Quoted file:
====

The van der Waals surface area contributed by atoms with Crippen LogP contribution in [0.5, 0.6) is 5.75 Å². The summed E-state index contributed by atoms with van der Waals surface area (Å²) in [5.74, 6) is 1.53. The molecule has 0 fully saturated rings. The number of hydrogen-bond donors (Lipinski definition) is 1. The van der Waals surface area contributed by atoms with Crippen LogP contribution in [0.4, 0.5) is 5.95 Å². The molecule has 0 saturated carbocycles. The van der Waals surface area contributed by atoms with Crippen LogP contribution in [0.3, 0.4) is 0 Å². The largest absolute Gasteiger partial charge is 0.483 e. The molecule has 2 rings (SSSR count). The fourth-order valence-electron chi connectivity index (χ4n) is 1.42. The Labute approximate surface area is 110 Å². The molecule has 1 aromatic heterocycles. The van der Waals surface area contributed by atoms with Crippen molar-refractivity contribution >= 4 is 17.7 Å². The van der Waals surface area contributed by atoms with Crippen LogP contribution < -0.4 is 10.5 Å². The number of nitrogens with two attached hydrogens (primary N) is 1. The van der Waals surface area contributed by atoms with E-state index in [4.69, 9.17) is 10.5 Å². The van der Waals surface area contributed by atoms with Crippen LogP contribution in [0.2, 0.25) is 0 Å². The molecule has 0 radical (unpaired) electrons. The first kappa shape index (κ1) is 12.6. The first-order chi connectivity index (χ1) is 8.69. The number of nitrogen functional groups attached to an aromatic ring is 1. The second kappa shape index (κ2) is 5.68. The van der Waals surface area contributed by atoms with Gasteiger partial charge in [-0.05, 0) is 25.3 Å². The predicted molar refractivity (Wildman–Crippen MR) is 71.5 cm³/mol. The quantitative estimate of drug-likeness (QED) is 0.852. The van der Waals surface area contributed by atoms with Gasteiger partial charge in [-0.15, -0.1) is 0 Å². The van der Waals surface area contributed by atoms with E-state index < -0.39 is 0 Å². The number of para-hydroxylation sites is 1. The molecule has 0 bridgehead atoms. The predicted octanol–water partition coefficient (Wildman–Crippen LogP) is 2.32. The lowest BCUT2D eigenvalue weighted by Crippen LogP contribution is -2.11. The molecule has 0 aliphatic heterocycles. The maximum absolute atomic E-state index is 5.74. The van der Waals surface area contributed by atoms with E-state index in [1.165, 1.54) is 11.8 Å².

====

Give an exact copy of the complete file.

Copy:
The van der Waals surface area contributed by atoms with Crippen LogP contribution in [0.5, 0.6) is 5.75 Å². The summed E-state index contributed by atoms with van der Waals surface area (Å²) in [5.74, 6) is 1.53. The molecule has 0 fully saturated rings. The number of hydrogen-bond donors (Lipinski definition) is 1. The van der Waals surface area contributed by atoms with Crippen LogP contribution in [0.4, 0.5) is 5.95 Å². The molecule has 0 saturated carbocycles. The van der Waals surface area contributed by atoms with Crippen LogP contribution in [0.3, 0.4) is 0 Å². The largest absolute Gasteiger partial charge is 0.483 e. The molecule has 2 rings (SSSR count). The fourth-order valence-electron chi connectivity index (χ4n) is 1.42. The Labute approximate surface area is 110 Å². The molecule has 1 aromatic heterocycles. The van der Waals surface area contributed by atoms with Crippen molar-refractivity contribution >= 4 is 17.7 Å². The van der Waals surface area contributed by atoms with Crippen LogP contribution < -0.4 is 10.5 Å². The number of nitrogens with two attached hydrogens (primary N) is 1. The van der Waals surface area contributed by atoms with E-state index in [4.69, 9.17) is 10.5 Å². The van der Waals surface area contributed by atoms with Crippen LogP contribution in [0.2, 0.25) is 0 Å². The molecule has 0 radical (unpaired) electrons. The first kappa shape index (κ1) is 12.6. The first-order chi connectivity index (χ1) is 8.69. The number of nitrogen functional groups attached to an aromatic ring is 1. The second kappa shape index (κ2) is 5.68. The van der Waals surface area contributed by atoms with Gasteiger partial charge in [-0.05, 0) is 25.3 Å². The predicted molar refractivity (Wildman–Crippen MR) is 71.5 cm³/mol. The quantitative estimate of drug-likeness (QED) is 0.852. The van der Waals surface area contributed by atoms with Gasteiger partial charge in [-0.15, -0.1) is 0 Å². The van der Waals surface area contributed by atoms with E-state index < -0.39 is 0 Å². The number of para-hydroxylation sites is 1. The molecule has 0 bridgehead atoms. The predicted octanol–water partition coefficient (Wildman–Crippen LogP) is 2.32. The lowest BCUT2D eigenvalue weighted by Crippen LogP contribution is -2.11. The molecule has 0 aliphatic heterocycles. The maximum absolute atomic E-state index is 5.74. The van der Waals surface area contributed by atoms with E-state index in [1.165, 1.54) is 11.8 Å².